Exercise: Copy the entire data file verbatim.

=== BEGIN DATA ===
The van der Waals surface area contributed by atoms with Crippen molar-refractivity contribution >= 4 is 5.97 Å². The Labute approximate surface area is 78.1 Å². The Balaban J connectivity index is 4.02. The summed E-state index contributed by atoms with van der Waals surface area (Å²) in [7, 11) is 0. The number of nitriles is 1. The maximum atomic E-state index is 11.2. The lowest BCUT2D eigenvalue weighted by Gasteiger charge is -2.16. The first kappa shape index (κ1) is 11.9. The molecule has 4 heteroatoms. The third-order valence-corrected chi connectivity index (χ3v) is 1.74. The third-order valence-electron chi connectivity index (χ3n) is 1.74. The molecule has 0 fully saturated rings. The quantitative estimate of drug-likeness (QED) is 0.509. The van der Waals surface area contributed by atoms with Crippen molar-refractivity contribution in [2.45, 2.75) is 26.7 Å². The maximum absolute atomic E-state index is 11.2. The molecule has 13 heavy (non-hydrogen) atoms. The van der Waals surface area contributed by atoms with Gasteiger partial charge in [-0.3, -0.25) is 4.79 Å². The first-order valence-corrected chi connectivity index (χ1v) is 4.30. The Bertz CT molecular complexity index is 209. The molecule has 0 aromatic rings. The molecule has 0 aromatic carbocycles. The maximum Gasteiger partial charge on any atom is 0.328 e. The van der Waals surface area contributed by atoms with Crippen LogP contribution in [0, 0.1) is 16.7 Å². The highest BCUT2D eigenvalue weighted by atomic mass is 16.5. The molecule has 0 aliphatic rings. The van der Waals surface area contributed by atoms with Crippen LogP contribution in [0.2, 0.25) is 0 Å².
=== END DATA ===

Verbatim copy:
The van der Waals surface area contributed by atoms with Crippen molar-refractivity contribution >= 4 is 5.97 Å². The Labute approximate surface area is 78.1 Å². The Balaban J connectivity index is 4.02. The summed E-state index contributed by atoms with van der Waals surface area (Å²) in [7, 11) is 0. The number of nitriles is 1. The maximum atomic E-state index is 11.2. The lowest BCUT2D eigenvalue weighted by Gasteiger charge is -2.16. The first kappa shape index (κ1) is 11.9. The molecule has 4 heteroatoms. The third-order valence-corrected chi connectivity index (χ3v) is 1.74. The third-order valence-electron chi connectivity index (χ3n) is 1.74. The molecule has 0 fully saturated rings. The quantitative estimate of drug-likeness (QED) is 0.509. The van der Waals surface area contributed by atoms with Crippen molar-refractivity contribution in [2.45, 2.75) is 26.7 Å². The maximum absolute atomic E-state index is 11.2. The molecule has 13 heavy (non-hydrogen) atoms. The van der Waals surface area contributed by atoms with Gasteiger partial charge in [-0.3, -0.25) is 4.79 Å². The first-order valence-corrected chi connectivity index (χ1v) is 4.30. The Bertz CT molecular complexity index is 209. The molecule has 0 aromatic rings. The molecule has 0 aromatic carbocycles. The maximum Gasteiger partial charge on any atom is 0.328 e. The van der Waals surface area contributed by atoms with Crippen LogP contribution in [0, 0.1) is 16.7 Å². The highest BCUT2D eigenvalue weighted by atomic mass is 16.5. The molecule has 0 aliphatic rings. The van der Waals surface area contributed by atoms with Crippen LogP contribution in [0.2, 0.25) is 0 Å².